Motorola (MOT) says the MCG will be divided into two divisions that will have separate profit and loss responsibilities. The divisions will also have their own marketing, engineering, finance, sales, and human resources personnel.
The changes appear to be a vote of confidence for the Mac clone market. The creation of a division focused on selling Mac-compatible desktops and possibly even notebooks could even help fuel the growth of the Mac OS. (See related story)
"These new divisions within MCG will allow us to focus our product activities in markets where MCG continues to have proven leadership, specifically in the embedded and Mac-compatible systems markets," said Joe Guglielmi, MCG vice president and general manager, in a written statement. He noted that the new organizational structure will allow Motorola to invest in new business opportunities while increasing its use of technologies such as the PowerPC line of RISC processors.
The commercial products division, headed by vice president and general manager Dennis Schneider, will focus on the "massive opportunity for Mac compatibles, the pent-up industry demand for portable products and the worldwide opportunity for AIX servers," the company said.
Of particular interest is the creation of a the mobile computing business unit that will be responsible for new families of mobile and portable products. The unit is separate from the new desktop business unit, which will be responsible for the StarMax line of Mac-compatible systems.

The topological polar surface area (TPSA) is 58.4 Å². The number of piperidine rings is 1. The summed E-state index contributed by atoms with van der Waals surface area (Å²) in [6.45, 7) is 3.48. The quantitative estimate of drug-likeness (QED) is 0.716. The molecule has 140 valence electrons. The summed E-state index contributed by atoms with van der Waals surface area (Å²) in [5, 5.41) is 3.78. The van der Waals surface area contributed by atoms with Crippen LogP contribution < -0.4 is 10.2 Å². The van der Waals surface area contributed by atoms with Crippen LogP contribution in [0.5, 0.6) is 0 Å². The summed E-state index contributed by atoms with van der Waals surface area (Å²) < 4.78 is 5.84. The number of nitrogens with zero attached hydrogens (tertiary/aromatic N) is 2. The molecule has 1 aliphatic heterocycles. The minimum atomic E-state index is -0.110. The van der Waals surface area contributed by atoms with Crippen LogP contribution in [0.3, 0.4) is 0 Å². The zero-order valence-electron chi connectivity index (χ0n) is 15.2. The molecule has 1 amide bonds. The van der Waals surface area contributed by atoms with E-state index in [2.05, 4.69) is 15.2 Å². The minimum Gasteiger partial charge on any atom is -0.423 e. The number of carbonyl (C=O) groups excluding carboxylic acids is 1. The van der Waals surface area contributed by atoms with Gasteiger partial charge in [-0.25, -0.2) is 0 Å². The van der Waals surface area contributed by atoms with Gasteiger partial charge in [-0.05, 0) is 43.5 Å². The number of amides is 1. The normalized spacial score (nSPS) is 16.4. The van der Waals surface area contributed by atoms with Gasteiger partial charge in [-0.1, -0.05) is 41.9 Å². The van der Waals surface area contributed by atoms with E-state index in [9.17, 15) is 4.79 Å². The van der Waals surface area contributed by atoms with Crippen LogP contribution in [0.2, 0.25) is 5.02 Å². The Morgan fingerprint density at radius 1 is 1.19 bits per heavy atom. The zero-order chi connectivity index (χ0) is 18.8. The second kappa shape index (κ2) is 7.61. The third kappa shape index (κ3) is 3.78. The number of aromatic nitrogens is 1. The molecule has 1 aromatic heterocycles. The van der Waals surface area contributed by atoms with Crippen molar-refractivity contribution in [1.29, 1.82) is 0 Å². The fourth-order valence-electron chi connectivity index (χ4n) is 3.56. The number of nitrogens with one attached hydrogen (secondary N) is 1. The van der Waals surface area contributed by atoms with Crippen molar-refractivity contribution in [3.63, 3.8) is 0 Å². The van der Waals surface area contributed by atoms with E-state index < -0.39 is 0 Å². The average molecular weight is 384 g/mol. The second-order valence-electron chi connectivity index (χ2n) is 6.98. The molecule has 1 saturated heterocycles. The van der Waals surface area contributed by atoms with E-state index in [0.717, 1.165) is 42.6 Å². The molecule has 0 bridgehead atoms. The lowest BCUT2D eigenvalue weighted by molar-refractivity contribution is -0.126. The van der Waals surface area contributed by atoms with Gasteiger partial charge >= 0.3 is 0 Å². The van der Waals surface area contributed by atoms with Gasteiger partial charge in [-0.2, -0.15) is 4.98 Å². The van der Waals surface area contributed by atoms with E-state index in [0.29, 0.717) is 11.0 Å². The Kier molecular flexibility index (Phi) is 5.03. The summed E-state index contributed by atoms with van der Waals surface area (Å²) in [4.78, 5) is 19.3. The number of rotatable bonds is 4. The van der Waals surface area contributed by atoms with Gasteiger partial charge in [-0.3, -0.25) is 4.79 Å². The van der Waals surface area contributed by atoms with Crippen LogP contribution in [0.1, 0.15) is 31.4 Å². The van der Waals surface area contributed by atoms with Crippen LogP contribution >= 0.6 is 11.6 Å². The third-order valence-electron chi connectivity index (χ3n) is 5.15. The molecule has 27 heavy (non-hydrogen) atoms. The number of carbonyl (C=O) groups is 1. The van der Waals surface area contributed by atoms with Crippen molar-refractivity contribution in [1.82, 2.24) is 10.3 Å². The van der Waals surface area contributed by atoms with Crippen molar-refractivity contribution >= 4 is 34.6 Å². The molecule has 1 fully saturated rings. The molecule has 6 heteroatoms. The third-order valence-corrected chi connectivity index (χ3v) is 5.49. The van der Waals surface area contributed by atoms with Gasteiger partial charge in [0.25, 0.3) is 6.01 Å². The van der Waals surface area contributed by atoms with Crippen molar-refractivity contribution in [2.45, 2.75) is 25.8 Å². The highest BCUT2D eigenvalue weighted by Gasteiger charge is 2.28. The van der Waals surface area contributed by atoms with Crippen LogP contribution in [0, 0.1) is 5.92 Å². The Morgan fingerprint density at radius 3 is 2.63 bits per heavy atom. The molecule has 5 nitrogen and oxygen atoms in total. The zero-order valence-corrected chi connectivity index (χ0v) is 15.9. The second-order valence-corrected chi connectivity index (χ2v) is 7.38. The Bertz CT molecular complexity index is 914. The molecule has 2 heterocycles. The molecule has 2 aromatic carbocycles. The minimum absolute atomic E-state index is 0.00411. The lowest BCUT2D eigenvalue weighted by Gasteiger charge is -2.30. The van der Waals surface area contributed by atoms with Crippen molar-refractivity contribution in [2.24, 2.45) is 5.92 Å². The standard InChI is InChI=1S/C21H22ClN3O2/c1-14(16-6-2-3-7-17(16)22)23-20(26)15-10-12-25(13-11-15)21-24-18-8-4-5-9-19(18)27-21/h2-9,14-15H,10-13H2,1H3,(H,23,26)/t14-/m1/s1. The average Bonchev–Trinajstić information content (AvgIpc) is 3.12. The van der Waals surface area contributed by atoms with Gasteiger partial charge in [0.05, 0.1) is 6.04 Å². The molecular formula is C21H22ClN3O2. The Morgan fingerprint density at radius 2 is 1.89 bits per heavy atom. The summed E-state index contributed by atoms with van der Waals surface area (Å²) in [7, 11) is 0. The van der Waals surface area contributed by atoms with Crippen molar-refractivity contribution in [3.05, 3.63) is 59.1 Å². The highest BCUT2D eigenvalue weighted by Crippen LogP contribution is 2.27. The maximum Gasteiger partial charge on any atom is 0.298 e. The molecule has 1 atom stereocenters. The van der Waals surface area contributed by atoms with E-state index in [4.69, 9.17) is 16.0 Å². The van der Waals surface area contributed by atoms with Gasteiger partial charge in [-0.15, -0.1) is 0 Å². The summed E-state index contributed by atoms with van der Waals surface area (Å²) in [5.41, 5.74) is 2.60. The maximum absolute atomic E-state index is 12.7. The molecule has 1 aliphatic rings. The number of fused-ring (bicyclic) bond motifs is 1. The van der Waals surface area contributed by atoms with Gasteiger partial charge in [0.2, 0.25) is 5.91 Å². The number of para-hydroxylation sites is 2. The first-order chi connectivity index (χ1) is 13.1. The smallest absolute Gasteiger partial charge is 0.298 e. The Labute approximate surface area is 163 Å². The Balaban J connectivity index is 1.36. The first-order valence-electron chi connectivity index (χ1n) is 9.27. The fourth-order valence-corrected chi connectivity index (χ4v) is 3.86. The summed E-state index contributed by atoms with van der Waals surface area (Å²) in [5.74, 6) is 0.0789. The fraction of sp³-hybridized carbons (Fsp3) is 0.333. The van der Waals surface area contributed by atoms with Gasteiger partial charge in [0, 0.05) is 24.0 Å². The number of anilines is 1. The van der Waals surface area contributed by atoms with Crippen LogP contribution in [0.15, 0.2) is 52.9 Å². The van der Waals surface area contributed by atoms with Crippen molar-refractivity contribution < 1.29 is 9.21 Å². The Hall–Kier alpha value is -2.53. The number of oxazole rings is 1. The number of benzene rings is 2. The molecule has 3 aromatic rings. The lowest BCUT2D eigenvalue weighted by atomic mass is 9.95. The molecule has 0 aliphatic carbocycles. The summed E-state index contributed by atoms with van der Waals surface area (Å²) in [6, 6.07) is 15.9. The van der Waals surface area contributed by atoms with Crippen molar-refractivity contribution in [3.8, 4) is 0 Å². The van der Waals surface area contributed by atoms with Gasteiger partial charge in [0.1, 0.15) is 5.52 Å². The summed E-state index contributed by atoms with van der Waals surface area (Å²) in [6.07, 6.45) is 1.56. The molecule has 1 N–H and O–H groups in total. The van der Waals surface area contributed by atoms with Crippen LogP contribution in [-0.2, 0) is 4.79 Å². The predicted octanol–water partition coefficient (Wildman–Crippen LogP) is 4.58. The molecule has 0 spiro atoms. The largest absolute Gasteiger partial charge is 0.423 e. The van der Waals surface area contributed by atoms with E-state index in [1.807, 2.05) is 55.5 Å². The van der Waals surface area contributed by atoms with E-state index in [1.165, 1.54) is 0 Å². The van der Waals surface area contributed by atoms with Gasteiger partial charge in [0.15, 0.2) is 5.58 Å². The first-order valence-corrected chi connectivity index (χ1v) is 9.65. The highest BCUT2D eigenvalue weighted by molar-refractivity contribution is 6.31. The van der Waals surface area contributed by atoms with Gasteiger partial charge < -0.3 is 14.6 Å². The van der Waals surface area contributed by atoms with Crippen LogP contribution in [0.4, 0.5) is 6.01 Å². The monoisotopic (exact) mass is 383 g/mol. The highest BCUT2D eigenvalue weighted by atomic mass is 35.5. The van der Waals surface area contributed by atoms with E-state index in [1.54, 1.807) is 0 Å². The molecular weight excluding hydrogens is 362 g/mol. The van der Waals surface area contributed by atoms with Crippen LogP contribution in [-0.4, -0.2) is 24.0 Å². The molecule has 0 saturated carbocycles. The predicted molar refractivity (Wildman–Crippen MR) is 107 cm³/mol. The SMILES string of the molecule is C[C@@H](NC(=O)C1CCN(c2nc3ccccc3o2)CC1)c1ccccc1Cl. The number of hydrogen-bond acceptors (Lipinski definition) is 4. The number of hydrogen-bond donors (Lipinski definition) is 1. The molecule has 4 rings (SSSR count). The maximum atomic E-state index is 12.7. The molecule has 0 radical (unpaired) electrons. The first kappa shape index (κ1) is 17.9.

Motorola could be in position to take advantage of pent-up demand for Mac notebooks. Apple's PowerBooks have been in short supply ever since a series of recalls last year of its 5300 series notebooks. The recently introduced 1400 series of notebooks seem to be better built, but supply is still limited. A clone vendor could easily make inroads into the only market still inhabited solely by Apple.
Apart from having its interest in developing a Mac-compatible notebook, the company has previously said it is looking into the market for handheld devices that run Windows CE--a low-fat version of Windows 95--and possibly the development of a device for surfing the Net.
Last year, Motorola discontinued its Envoy and Marco handheld computers because of weak sales. Windows CE, however, means handhelds could reach a larger market because it is based on a commonly used operating system.
In addition, the newly created technical products division will have a business unit devoted to manufacturing and sales of Mac OS motherboards. Other duties will include sales and manufacturing of Motorola's embedded board lines and technical systems product lines for the telecommunications market.